As glaciers melt, Pope Francis encourages contemplation to help people care for our common home

September 16, 2020

Cracks in the Pine Island glacier. (Photo: NASA ICE)

Pope Francis on Wednesday encouraged the use of contemplation to help people better care for our common home and avoid further damage to creation, such as the continued melting of Antarctic glaciers.

“We need to be silent, we need to listen, and we need to contemplate,” he said.

“Without contemplation, it is easy to fall prey to an unbalanced and arrogant anthropocentrism, the ‘I’ at the center of everything.”

Such thinking has placed mankind in the precarious situation it finds itself now, Pope Francis said.

Scientists say human activity has produced heat-trapping greenhouse gases that have warmed the planet and changed the climate around the world.

In the U.S., wildfires made worse by climate change have left families to mourn lost loved ones, destroyed towns, and worsened air quality across the country.

In Brazil, a worse than usual wildfire season has ignited virgin parts of the Amazon.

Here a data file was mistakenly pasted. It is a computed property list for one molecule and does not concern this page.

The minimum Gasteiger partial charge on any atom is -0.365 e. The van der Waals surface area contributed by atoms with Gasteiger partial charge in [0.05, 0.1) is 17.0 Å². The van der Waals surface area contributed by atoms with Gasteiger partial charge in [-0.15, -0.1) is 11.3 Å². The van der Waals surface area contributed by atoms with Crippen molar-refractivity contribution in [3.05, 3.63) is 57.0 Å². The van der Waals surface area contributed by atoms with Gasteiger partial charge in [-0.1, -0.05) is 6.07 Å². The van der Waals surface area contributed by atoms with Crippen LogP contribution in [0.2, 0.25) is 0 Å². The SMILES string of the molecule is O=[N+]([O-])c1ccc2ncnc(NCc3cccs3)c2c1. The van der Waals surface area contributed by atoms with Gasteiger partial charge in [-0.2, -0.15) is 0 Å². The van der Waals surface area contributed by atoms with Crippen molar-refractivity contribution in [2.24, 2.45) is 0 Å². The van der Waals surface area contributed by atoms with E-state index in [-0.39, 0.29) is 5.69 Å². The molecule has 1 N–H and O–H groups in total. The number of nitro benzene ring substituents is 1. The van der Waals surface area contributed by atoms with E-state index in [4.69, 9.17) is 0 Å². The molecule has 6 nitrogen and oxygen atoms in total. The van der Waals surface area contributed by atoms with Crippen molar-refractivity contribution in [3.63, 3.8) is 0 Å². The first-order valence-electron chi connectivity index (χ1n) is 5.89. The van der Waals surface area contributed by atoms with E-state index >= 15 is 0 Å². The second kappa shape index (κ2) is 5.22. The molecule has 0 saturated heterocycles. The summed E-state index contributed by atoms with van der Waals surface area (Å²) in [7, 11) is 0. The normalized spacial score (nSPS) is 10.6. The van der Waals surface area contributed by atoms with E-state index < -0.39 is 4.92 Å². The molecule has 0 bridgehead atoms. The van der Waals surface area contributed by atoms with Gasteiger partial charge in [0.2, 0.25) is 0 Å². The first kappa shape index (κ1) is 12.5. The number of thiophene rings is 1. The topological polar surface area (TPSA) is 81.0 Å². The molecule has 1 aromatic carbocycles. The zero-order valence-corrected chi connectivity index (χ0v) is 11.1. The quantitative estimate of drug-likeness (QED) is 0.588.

Also of particular concern are the melting Antarctic glaciers, which contribute to rising sea levels that can lead to warmer ocean temperatures and more powerful storms.

A recent study published in the National Academy of Sciences examined satellite data of two important glaciers from 1997 to 2019.

The glaciers connect the West Antarctic Ice Sheet to the ocean, and if completely melted, could lift global sea levels by four feet (1.2 meters), according to National Aeronautics and Space Administration in the U.S.

Researchers found rapid crumbling of both glaciers, and much of the melting also has come in the past four years.

“Today I was reading in the newspaper about those two great glaciers in Antarctica, near the Amundsen Sea: they are about to fall. It will be terrible, because the sea level will rise and this will bring many, many difficulties and cause so much harm,” Pope Francis said.

“And why? Because of global warming, not caring for the environment, not caring for the common home.”

His Holiness encouraged all people to not only think about their lives, but how creation will be for those who come after them.

“What will be the legacy, life for future generations?” Pope Francis said. “Let us think of our children, our grandchildren: what will we leave if we exploit creation? Let us protect this path of the ‘guardians’ of our common home, guardians of life and also guardians of hope.”